Peanut Pointers


University of Georgia
Extension Peanut Agronomist

Toward the end of the season, there are numerous pest-related problems that must be monitored. Diseases can cause problems all year long, right up until harvest. Therefore, a disease management program must be maintained – especially foliar disease protection. Do not forget to apply fungicides up to within two weeks of harvest.

Late-emerging weeds do not affect yield by robbing water and nutrients but can cause significant yield reduction by interfering with fungicide applications and harvest. Do not let late-emerging weeds get out of hand by getting taller than the peanut canopy.

Insects are the pest problem that will rob yield and grade potential if not monitored closely late in the season. Walk and scout each field to check for foliage-feeding and pod-feeding insect species. Check with your county Extension office for recommended insecticides, rates and timing of applications.

Todd Baughman
Texas A&M University
Extension Agronomist

Irrigation is an extremely important, if not the most critical, input for peanut yield in Texas. Making sure to not get behind on irrigation is vital to insuring maximum yields. Even in a wet year like last year, there were instances where growers waited too long to start irrigation and subsequently had less-than-ideal yields.

Peanuts have a seasonal water requirement of 24 to 28 inches, which must be supplied through stored soil moisture, rainfall or irrigation. Unfortunately, Mother Nature has not been kind so far, and it appears much of this will have to be supplied through irrigation. Water requirements are highest from bloom through kernel development, and any deficit during this period will result in reduced yield. Once we get behind on water in Texas, we generally never catch back up. Make sure to stay ahead of the water-use curve.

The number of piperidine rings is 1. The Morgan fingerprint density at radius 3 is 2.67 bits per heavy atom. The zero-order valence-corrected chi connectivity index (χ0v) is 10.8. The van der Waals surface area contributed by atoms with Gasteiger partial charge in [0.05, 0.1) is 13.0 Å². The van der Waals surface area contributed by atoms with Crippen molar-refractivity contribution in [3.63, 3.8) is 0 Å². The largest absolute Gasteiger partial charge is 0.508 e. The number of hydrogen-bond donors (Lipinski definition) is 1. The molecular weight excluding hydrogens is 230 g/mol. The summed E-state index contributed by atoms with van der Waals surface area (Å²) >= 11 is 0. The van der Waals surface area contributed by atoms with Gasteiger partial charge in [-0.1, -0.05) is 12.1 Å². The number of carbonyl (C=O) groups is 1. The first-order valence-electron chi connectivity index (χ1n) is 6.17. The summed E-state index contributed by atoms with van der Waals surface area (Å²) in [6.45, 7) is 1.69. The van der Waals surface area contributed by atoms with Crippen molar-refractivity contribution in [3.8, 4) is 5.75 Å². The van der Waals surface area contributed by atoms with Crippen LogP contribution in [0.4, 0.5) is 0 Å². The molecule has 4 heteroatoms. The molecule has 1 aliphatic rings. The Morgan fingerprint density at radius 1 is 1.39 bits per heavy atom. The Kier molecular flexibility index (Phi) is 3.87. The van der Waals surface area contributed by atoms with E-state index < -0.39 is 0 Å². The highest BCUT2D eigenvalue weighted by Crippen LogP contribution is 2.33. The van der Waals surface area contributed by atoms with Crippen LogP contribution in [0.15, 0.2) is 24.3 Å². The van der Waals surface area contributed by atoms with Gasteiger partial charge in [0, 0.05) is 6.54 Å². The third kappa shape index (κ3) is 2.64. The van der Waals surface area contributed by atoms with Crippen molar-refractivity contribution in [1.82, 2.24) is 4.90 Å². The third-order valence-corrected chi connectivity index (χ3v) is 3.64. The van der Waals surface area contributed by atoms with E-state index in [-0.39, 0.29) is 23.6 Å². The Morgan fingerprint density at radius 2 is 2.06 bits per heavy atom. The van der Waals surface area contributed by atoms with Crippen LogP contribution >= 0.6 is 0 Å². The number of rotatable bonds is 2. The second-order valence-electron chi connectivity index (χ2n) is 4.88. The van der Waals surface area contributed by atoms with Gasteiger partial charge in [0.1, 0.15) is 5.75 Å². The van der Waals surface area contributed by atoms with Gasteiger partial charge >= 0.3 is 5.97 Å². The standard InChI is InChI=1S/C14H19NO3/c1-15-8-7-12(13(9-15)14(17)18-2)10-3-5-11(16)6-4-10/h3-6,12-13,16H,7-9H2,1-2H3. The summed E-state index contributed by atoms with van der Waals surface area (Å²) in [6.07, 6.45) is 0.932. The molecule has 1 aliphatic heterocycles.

David Jordan
North Carolina State University
Extension Agronomist
Controlling insects, disease and even weeds continues to be important. Fall armyworm and corn earworm thresholds help in controlling these pests. Hopefully, it won’t be a “spider mite year” like 2007. In case it is, try to control mite patches before they become well established. Minimize unnecessary fungicide and insecticide sprays to minimize mite outbreaks, especially in dryland production. Use high pressure and a higher-than-normal water volume when applying mite control products. Mixing agrichemicals to control multiple pests in a single application is possible, but some mixtures compromise control. See for a compatibility guide or the April issue of this magazine. Apogee can be used for excessive vine growth. While it is considered “pricey” by many, it is very effective in managing excessive growth. Talk with folks that have applied the material before you treat a high number of acres with Apogee.


Kris Balkcom
Auburn University
Agri-Program Associate

The weather this year is very similar to the last two years. The forecast throughout the next week is predicting good chances for rain. So, let’s be hopeful that the weather is turning around.

The early planted peanuts are beginning to start setting their crop, and it’s a little early for the later-planted peanuts. So we still have time to produce a good crop. Keep in mind the need to apply a material for white mold if we start receiving some timely showers on the earlier planted peanuts because of the hot, dry conditions they have endured. The white mold outbreaks have shown to be severe in these situations.